Outside of my own experience, there are things that were told to me, that for many years I believed to be true. In part, it’s because I was unable to ask direct questions about my son’s life and death, so that much of what I knew was third or fourth hand, overheard. Guesses that over time began to feel like facts. Writing the memoir catalyzed me into asking direct questions, and I learned that much of what I’d thought was fact, was not. So the reader travels that course with me as I discover the truth.
In my new manuscript, How to Cure a Fright, I continue to question long-held beliefs. In this book, I’m interested in the idea of home. What is home? Where is it? It’s driven by the need to know how to live with fear and uncertainty. To write the book, I traveled for four years, living in places I’d never been, where I knew no one. Hoping to step into the open destiny of life, to do the things I feared, and come out on the other side, changed.
Poetry taught me to go into the moment. To stay there and really see what’s happening. When I was a student, Rita Dove, visited my school. And I asked her how to write a lyric poem. She said to begin at the moment you can’t turn away. I think of her advice often, in writing both poetry and memoir. There had been this false, forced closing—a silence over the events of our lives. My purpose was to open things up, and go down into the darkest places and, through writing, find out what happened. The tools that I took with me were from poetry.
The first memoir chapter I wrote is about midway through the book, “How to Make a Shoe” (originally published in AGNI Issue 67). I’d been struggling to find a way into writing the memoir that wouldn’t be a recounting of what happened, a collection of anecdotes. I needed a way to discover, instead of to tell. Early on, I’d mentioned to a friend that I knew so little about what happened to my son, so little about the city that I believed had made him sick, how could I write about it. He said, “Can’t you just start with the things you do know?” I thought it would be useful to step to the side of my particular story, and focus on its environment. So, I started with facts about the city where I was born which was also the city where my son lived, where he got sick. When I couldn’t ask anyone questions about my son, I learned the history of shoemaking in this city. It gave me a language, a vocabulary, a way to talk about grief. I couldn’t get at it head on. Shoes were my way into the book.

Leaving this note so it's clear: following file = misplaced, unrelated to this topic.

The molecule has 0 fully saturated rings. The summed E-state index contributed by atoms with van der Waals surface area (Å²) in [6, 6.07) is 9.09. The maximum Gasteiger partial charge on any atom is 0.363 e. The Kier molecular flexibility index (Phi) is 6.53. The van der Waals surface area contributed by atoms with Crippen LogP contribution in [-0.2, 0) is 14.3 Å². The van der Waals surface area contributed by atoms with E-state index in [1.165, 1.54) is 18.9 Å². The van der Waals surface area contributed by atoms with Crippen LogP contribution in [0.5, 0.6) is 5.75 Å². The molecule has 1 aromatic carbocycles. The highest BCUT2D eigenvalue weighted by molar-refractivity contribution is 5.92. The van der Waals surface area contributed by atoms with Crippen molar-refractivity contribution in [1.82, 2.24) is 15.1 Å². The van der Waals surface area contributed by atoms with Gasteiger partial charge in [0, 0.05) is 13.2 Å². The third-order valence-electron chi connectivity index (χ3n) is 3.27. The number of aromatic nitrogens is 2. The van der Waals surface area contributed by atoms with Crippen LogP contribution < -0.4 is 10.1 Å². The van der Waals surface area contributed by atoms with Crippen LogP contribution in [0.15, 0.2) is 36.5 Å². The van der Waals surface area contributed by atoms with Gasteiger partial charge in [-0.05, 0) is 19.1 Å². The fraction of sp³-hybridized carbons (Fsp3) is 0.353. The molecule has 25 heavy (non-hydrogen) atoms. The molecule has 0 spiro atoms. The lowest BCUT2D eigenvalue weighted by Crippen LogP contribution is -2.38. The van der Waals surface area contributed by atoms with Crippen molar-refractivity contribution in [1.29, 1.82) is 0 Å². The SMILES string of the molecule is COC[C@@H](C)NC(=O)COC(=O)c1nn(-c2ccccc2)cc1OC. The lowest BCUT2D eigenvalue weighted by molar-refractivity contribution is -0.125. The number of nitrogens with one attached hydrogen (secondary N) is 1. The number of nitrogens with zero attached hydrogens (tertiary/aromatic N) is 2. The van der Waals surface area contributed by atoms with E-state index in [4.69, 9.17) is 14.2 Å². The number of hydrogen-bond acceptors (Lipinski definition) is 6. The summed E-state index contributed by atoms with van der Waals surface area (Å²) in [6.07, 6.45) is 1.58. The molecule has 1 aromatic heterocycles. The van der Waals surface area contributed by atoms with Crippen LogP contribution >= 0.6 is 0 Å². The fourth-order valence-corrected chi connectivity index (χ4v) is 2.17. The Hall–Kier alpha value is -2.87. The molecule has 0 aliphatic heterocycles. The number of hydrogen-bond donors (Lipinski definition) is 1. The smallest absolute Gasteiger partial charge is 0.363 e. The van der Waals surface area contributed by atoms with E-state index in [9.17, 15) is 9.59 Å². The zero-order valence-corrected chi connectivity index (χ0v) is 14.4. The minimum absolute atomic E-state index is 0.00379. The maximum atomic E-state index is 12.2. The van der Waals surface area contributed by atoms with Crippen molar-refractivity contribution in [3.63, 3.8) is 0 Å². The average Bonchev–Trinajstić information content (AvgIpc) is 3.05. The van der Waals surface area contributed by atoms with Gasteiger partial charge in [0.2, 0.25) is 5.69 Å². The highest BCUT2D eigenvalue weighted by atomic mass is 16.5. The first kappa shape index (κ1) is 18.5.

In memoir, I’m concerned with various subjects, but I’d like to just look at one of those here. For many years, I felt that there was something wrong with the city of Brockton. I had a lot of anecdotal evidence. But I didn’t know how pursue this intuitive feeling about the health of the city and possible links to environmental illness. I wasn’t an investigative journalist. I didn’t think I had the right.